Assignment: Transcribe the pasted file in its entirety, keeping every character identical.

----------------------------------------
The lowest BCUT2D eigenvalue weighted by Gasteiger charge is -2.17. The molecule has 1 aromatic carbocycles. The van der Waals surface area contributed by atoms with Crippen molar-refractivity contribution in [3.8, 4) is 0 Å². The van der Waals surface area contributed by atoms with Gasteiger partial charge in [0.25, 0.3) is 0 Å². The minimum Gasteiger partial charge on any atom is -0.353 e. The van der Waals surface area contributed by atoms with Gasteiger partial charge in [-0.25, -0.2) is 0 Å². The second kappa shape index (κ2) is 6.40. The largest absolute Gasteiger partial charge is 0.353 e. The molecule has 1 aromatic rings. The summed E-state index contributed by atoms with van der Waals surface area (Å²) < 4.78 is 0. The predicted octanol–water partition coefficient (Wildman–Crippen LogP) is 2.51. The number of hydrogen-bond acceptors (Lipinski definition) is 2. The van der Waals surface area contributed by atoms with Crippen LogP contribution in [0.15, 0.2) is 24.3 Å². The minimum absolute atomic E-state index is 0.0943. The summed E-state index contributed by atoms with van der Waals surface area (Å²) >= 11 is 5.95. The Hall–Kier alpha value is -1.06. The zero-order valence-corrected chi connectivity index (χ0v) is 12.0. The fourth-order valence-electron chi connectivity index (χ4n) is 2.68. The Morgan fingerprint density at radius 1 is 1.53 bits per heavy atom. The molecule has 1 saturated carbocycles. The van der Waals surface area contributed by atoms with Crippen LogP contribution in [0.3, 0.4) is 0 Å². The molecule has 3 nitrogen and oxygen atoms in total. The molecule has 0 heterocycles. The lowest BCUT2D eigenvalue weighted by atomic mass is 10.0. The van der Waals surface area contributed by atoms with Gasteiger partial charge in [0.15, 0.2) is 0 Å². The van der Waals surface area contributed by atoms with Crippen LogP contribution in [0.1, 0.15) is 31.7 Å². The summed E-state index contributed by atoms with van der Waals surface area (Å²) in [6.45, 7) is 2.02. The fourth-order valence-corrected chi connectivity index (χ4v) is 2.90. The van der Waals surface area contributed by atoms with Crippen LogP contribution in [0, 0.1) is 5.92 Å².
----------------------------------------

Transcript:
The lowest BCUT2D eigenvalue weighted by Gasteiger charge is -2.17. The molecule has 1 aromatic carbocycles. The van der Waals surface area contributed by atoms with Crippen molar-refractivity contribution in [3.8, 4) is 0 Å². The van der Waals surface area contributed by atoms with Gasteiger partial charge in [0.25, 0.3) is 0 Å². The minimum Gasteiger partial charge on any atom is -0.353 e. The van der Waals surface area contributed by atoms with Gasteiger partial charge in [-0.25, -0.2) is 0 Å². The second kappa shape index (κ2) is 6.40. The largest absolute Gasteiger partial charge is 0.353 e. The molecule has 1 aromatic rings. The summed E-state index contributed by atoms with van der Waals surface area (Å²) < 4.78 is 0. The predicted octanol–water partition coefficient (Wildman–Crippen LogP) is 2.51. The number of hydrogen-bond acceptors (Lipinski definition) is 2. The van der Waals surface area contributed by atoms with Crippen LogP contribution in [0.15, 0.2) is 24.3 Å². The minimum absolute atomic E-state index is 0.0943. The summed E-state index contributed by atoms with van der Waals surface area (Å²) >= 11 is 5.95. The Hall–Kier alpha value is -1.06. The zero-order valence-corrected chi connectivity index (χ0v) is 12.0. The fourth-order valence-electron chi connectivity index (χ4n) is 2.68. The Morgan fingerprint density at radius 1 is 1.53 bits per heavy atom. The molecule has 1 saturated carbocycles. The van der Waals surface area contributed by atoms with Crippen LogP contribution in [0.3, 0.4) is 0 Å². The molecule has 3 nitrogen and oxygen atoms in total. The molecule has 0 heterocycles. The lowest BCUT2D eigenvalue weighted by atomic mass is 10.0. The van der Waals surface area contributed by atoms with Gasteiger partial charge in [0.15, 0.2) is 0 Å². The van der Waals surface area contributed by atoms with Crippen LogP contribution in [0.1, 0.15) is 31.7 Å². The summed E-state index contributed by atoms with van der Waals surface area (Å²) in [6.45, 7) is 2.02. The fourth-order valence-corrected chi connectivity index (χ4v) is 2.90. The van der Waals surface area contributed by atoms with Crippen LogP contribution in [0, 0.1) is 5.92 Å².